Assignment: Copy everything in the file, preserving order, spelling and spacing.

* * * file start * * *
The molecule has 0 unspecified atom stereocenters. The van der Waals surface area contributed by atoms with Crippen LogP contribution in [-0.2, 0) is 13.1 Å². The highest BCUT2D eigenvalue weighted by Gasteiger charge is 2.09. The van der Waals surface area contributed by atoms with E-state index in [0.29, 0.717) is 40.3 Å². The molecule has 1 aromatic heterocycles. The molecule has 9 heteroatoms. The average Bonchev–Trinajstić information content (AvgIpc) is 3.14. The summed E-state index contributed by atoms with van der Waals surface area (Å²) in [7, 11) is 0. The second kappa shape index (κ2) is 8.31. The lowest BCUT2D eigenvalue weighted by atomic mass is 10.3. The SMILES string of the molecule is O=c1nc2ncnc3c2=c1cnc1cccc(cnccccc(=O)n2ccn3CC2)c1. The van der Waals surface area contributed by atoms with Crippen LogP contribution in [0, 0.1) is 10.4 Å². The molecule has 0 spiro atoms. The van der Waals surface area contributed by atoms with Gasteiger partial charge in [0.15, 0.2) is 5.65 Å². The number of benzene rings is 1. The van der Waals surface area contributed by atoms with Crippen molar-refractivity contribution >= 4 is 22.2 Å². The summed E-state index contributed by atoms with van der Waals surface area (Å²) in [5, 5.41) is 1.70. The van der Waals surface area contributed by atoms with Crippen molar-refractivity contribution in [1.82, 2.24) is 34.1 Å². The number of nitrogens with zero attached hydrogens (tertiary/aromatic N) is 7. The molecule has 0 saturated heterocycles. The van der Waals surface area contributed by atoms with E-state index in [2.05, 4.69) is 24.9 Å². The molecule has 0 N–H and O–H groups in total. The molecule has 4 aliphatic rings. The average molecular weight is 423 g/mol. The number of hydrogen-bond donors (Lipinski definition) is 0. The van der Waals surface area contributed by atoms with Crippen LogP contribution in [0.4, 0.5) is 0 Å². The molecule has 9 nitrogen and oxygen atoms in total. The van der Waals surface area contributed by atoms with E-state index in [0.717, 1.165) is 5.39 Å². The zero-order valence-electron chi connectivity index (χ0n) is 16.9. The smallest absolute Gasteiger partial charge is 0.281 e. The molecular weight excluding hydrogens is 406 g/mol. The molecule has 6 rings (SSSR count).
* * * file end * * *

The molecule has 0 unspecified atom stereocenters. The van der Waals surface area contributed by atoms with Crippen LogP contribution in [-0.2, 0) is 13.1 Å². The highest BCUT2D eigenvalue weighted by Gasteiger charge is 2.09. The van der Waals surface area contributed by atoms with E-state index in [0.29, 0.717) is 40.3 Å². The molecule has 1 aromatic heterocycles. The molecule has 9 heteroatoms. The average Bonchev–Trinajstić information content (AvgIpc) is 3.14. The summed E-state index contributed by atoms with van der Waals surface area (Å²) in [7, 11) is 0. The second kappa shape index (κ2) is 8.31. The lowest BCUT2D eigenvalue weighted by atomic mass is 10.3. The SMILES string of the molecule is O=c1nc2ncnc3c2=c1cnc1cccc(cnccccc(=O)n2ccn3CC2)c1. The van der Waals surface area contributed by atoms with Crippen LogP contribution in [0, 0.1) is 10.4 Å². The molecule has 0 spiro atoms. The van der Waals surface area contributed by atoms with Gasteiger partial charge in [0.15, 0.2) is 5.65 Å². The number of benzene rings is 1. The van der Waals surface area contributed by atoms with Crippen molar-refractivity contribution >= 4 is 22.2 Å². The summed E-state index contributed by atoms with van der Waals surface area (Å²) in [5, 5.41) is 1.70. The van der Waals surface area contributed by atoms with Crippen molar-refractivity contribution in [1.82, 2.24) is 34.1 Å². The number of nitrogens with zero attached hydrogens (tertiary/aromatic N) is 7. The molecule has 0 saturated heterocycles. The van der Waals surface area contributed by atoms with E-state index in [2.05, 4.69) is 24.9 Å². The molecule has 0 N–H and O–H groups in total. The molecule has 4 aliphatic rings. The average molecular weight is 423 g/mol. The number of hydrogen-bond donors (Lipinski definition) is 0. The van der Waals surface area contributed by atoms with Crippen LogP contribution in [0.4, 0.5) is 0 Å². The molecule has 9 nitrogen and oxygen atoms in total. The van der Waals surface area contributed by atoms with E-state index in [0.717, 1.165) is 5.39 Å². The zero-order valence-electron chi connectivity index (χ0n) is 16.9. The smallest absolute Gasteiger partial charge is 0.281 e. The molecular weight excluding hydrogens is 406 g/mol. The molecule has 6 rings (SSSR count).